Holberg Suite op. 40
PËTR IL’IČ ČAJKOVSKIJ
Serenade op. 48
Opera Carlo Felice Genova Orchestra
Osvaldo Palli (1921 – 2014) was a violinist – first violin of Opera Carlo Felice during the ’70s and ’80s – and composer. Meditazione is a musical piece for string orchestra written in 1997, a unique movement, Larghetto, whose character well identifies with its title. The quite nostalgic and melancholic element of reflection is found in the obsessive repetition of the quadruplets – almost a lament – performed by the violins and then by the violas. The same duration of the musical piece (about three minutes) recalls the dimension of an elusive atmosphere, returning to the initial obsessive and melancholic dynamic after a brief, bright moment of hope (with a modulation of the structural tonality from A minor to A major), eventually vanishing.
It is well known that Edvard Grieg dedicated himself to the composition for piano, its favourite instrument. Also the 1884 Holberg Suite originates as a piece for piano, transcribed for strings orchestra by the composer only later. The title recalls the writer Ludvig Holberg (1684 – 1754), who had an extraordinary influence on the story of theatre, especially in Northern Europe. Grieg realizes his homage inspired by the Baroque style, which was familiar to the Norwegian playwright in its literary form. For such reasons, he picked the form of the Suite, with an initial prelude and four dances proper of the XVII-century tradition: a sarabande, a gavotte, an aria and a rigaudon. In particular, the aria draws on the general dancing atmosphere but in a more contemplative direction, recalling the style of Bach.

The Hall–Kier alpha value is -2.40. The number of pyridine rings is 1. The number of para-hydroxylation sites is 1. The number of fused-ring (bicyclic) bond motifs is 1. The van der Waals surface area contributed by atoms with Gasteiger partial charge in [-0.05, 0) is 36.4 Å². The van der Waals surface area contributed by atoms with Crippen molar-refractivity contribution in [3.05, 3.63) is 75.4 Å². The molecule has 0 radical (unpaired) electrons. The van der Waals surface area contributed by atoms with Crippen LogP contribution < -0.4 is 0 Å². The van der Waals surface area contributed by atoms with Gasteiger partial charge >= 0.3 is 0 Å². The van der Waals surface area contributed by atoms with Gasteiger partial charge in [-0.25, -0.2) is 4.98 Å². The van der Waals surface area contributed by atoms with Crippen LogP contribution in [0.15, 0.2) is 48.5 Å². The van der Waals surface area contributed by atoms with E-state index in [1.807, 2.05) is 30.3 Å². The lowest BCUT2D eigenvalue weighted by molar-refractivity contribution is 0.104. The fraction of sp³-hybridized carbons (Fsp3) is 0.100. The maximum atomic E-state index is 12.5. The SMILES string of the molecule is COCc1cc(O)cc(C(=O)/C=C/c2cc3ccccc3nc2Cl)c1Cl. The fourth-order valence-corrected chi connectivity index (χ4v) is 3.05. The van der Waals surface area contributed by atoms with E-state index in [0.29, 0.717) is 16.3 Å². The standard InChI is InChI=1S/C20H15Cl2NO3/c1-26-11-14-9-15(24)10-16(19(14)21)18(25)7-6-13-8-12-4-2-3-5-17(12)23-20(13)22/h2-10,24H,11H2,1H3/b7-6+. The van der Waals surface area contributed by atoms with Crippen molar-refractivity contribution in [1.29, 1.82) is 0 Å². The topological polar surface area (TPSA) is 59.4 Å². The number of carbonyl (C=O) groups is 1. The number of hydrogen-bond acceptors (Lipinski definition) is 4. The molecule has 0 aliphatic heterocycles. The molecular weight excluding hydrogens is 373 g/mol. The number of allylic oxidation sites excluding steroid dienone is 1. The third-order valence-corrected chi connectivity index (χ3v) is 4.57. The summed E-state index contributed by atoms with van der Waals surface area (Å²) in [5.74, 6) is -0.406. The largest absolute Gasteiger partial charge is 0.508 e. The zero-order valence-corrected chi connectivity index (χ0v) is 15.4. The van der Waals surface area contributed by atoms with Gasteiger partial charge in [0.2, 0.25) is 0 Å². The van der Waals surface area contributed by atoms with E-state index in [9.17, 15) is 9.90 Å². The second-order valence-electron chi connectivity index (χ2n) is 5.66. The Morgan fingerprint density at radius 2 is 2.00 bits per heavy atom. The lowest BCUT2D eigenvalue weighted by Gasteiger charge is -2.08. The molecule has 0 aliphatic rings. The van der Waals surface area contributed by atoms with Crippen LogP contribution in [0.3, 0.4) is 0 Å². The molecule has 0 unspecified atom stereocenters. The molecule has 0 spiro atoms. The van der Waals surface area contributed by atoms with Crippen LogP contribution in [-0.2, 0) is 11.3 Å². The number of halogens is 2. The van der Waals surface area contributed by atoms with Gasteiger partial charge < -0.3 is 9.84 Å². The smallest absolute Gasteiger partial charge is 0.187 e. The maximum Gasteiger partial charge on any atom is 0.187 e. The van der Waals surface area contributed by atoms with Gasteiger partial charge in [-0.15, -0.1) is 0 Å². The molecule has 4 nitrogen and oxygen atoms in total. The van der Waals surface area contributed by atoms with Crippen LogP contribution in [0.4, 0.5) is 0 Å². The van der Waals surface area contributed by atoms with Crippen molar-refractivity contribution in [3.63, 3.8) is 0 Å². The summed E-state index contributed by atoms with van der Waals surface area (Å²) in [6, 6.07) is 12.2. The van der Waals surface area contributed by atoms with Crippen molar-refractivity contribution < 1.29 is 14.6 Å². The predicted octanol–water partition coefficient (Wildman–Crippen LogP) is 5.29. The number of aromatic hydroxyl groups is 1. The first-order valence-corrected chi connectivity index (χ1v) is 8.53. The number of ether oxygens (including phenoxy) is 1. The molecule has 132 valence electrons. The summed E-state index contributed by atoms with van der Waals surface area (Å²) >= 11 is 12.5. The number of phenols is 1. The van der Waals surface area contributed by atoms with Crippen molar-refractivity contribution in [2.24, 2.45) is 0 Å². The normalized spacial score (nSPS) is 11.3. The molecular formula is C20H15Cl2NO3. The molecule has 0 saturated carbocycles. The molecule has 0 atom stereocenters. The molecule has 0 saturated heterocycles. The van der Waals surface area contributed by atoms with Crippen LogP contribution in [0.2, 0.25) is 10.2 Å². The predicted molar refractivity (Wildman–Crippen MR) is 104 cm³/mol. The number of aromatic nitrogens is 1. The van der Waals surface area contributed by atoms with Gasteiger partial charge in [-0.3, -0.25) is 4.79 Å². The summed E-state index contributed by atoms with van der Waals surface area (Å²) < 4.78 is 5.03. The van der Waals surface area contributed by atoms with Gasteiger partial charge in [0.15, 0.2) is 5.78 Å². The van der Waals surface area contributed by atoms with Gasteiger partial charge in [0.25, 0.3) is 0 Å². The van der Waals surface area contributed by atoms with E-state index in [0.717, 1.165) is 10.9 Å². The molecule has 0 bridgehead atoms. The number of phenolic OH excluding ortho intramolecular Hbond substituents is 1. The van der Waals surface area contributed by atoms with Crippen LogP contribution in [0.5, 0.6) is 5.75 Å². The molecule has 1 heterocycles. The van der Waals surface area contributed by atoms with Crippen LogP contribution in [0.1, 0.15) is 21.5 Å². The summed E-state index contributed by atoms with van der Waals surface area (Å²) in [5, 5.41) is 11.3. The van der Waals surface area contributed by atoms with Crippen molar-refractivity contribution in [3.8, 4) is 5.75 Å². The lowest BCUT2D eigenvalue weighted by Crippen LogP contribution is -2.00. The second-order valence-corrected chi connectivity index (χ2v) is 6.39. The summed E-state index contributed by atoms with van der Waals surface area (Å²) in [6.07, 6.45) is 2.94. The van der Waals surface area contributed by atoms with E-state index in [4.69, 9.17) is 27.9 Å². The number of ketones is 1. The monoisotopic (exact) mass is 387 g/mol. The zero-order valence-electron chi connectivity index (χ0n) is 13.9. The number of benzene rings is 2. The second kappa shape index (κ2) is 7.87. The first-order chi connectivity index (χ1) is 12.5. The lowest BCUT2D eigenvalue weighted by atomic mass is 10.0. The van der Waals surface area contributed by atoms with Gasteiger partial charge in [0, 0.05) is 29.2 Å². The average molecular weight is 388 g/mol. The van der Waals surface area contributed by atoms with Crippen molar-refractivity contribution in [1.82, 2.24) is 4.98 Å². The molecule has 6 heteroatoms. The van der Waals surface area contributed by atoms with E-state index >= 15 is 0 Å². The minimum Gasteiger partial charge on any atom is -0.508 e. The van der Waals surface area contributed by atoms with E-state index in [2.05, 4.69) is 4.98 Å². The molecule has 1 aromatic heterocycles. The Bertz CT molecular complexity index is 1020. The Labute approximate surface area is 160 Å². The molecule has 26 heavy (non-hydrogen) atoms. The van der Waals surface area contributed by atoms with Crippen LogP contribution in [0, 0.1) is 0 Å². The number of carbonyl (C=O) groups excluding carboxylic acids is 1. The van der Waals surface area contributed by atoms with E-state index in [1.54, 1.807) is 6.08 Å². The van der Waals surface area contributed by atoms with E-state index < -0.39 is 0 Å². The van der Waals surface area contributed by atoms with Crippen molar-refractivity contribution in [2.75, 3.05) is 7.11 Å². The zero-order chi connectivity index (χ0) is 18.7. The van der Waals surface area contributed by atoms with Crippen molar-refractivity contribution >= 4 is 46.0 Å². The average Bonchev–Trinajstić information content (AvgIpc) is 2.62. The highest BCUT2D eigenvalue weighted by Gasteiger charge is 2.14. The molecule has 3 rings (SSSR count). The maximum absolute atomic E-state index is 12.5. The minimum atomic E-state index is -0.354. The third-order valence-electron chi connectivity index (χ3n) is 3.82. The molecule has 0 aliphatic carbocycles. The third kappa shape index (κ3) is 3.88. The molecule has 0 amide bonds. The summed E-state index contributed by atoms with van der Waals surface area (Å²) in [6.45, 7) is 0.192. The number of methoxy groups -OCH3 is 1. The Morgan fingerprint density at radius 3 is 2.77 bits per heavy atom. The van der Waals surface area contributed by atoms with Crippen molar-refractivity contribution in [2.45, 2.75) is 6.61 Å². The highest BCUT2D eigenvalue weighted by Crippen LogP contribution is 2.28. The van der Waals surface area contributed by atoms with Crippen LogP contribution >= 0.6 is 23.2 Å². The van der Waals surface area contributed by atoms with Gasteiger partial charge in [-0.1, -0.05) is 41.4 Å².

Almost contemporary to the Holberg Suite, the Serenade op. 48 was composed in 1880. The piece was conceived in a difficult moment of Čaikovskij’s life. The Serenade was dedicated to his friend, cellist and composer Kostantin Karlovic Albrecht and it was premiered in 1881 in San Pietroburgo. In such a moment of meaningful emotional turmoil, the composer researched a creative balance, folllowing almost academic principles of great stylistic rigour. All this appears evident in the choice of the serenade as musical genre, originating as a delighting and frivolous composition for mere performative, open-air and celebrating contexts. The Serenade op. 48 draws on Mozart’s style in the orchestral composition and it is formed by four movements. Besides the well-outlined internal harmonic structure, Čaikovskij weaves a reference system for themes, especially between the initial Pezzo in forma di Sonatina and the Finale, giving a circular sense to the composition. The voice of the same composer is perceived in the third movement, Elegia, presenting melancholic melodies and a predisposition for dance, expressed at best by the Waltz in the second movement.